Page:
Please use this identifier to cite or link to this item:
Title: Evaluation of the Effects of Electronic Waste on Topsoil and Groundwater
Authors: Otache, Martins Yusuf
Musa, John Jiya
Animashaun, Iyanda Murtala
OJI, D. M.
Keywords: Electronics, metals, soil, water, waste
Issue Date: 2014
Abstract: Electronic waste is waste from obsolete electronic equipment such as computers, printers, photocopying machines, Television sets, Mobile phones etc. which are composed of sophisticated blends of plastics, metals, and other materials. These electronic devices are known to contain small amounts of toxic chemicals that when improperly disposed off, infiltrate into the soil, thereby contaminating the groundwater and this can exert, negative effects on human health and the environment. In this study soil and well water were collected from and around a dumpsite in Alaba electronics market Lagos Nigeria. The samples were analysed for the concentration of heavy metals and other physical parameters using Atomic Absorption Spectroscopy (AAS) and other equipment. The result of the analysis of the water samples revealed a slightly alkaline pH of 8.59, electrical conductivity of 3380.3μS/cm, with the heavy metal content ranging from 0.002 to 0.005mg/l for Cadmium, 0.001 to 0.008mg/l for chromium, 0.001 to 0.011mg/l for Nickel, 0.007 to 0.020mg/l for Lead, and 0.003 to 0.007mg/l for Zinc. The heavy metal concentration of the soil samples ranged from 0.5 to 12mg/kg for cadmium, 26 to 45mg/kg for chromium, 110 to 430mg/kg for Lead, 9 to 33mg/kg for nickel and 82 to 890mg/kg for Zinc. The major findings of this research work are the high levels of heavy metals in the topsoil and groundwater samples tested and the attendant health implications as some of the samples exceed the WHO/NIS Standards for water quality and FAO soil quality standards which are (Cadmium 0.005mg/l, Chromium 0.05mg/l, Nickel 0.02mg/l, Lead 0.01mg/l, Zinc 3mg/l) and (Cadmium <1mg/kg, Chromium <50mg/kg, Lead <70mg/kg, Nickel <50mg/kg, Zinc <125mg/kg) respectively. The results highlight the harmful effects of electronic waste and why it should be properly managed either through appropriate landfilling methods or recycling and it also demonstrates the urgent need for action to address the management of hazardous e-waste, and for tighter controls on the trans-boundary movement (importation) of such wastes.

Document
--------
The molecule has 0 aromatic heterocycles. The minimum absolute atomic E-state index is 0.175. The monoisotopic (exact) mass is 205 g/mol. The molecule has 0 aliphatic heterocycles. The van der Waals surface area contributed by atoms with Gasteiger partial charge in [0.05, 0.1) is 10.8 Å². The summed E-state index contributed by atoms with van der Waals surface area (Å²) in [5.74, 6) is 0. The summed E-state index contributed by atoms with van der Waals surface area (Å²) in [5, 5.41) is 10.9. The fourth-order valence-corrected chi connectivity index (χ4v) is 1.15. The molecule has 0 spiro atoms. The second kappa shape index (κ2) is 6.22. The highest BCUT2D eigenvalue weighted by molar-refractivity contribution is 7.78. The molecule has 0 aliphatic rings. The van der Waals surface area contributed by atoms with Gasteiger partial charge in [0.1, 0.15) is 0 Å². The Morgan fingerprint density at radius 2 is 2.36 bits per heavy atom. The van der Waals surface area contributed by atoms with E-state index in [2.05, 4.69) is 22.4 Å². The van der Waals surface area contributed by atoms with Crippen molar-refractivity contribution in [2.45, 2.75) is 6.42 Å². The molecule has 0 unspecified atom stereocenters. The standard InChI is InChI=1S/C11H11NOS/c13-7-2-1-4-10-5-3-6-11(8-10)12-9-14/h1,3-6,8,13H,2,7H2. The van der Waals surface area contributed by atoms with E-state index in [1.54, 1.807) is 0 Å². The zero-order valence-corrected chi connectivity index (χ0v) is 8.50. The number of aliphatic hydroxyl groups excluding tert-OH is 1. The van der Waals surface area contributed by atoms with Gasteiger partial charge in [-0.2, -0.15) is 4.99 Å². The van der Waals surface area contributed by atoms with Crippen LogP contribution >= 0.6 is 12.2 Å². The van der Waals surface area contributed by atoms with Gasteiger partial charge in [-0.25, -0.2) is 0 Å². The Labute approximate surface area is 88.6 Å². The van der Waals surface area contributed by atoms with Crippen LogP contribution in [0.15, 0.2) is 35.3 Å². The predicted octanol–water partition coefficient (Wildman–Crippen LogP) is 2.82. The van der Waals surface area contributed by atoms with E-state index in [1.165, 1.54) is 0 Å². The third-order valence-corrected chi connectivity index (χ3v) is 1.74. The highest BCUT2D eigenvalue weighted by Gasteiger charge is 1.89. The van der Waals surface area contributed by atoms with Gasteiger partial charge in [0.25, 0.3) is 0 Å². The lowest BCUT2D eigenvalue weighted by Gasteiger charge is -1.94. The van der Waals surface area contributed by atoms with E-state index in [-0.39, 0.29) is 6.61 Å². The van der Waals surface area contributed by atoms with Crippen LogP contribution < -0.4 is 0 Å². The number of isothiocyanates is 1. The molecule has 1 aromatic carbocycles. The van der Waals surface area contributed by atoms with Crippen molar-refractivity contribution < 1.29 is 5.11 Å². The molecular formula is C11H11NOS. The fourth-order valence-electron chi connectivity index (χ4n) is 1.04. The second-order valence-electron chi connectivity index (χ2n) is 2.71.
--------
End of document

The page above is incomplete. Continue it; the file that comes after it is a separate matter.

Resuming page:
ISSN: 2278 – 7798
Appears in Collections:Agric. and Bioresources Engineering

Files in This Item:
File Description SizeFormat 
Electronic Waste.pdf633.92 kBAdobe PDFView/Open

Items in DSpace are protected by copyright, with all rights reserved, unless otherwise indicated.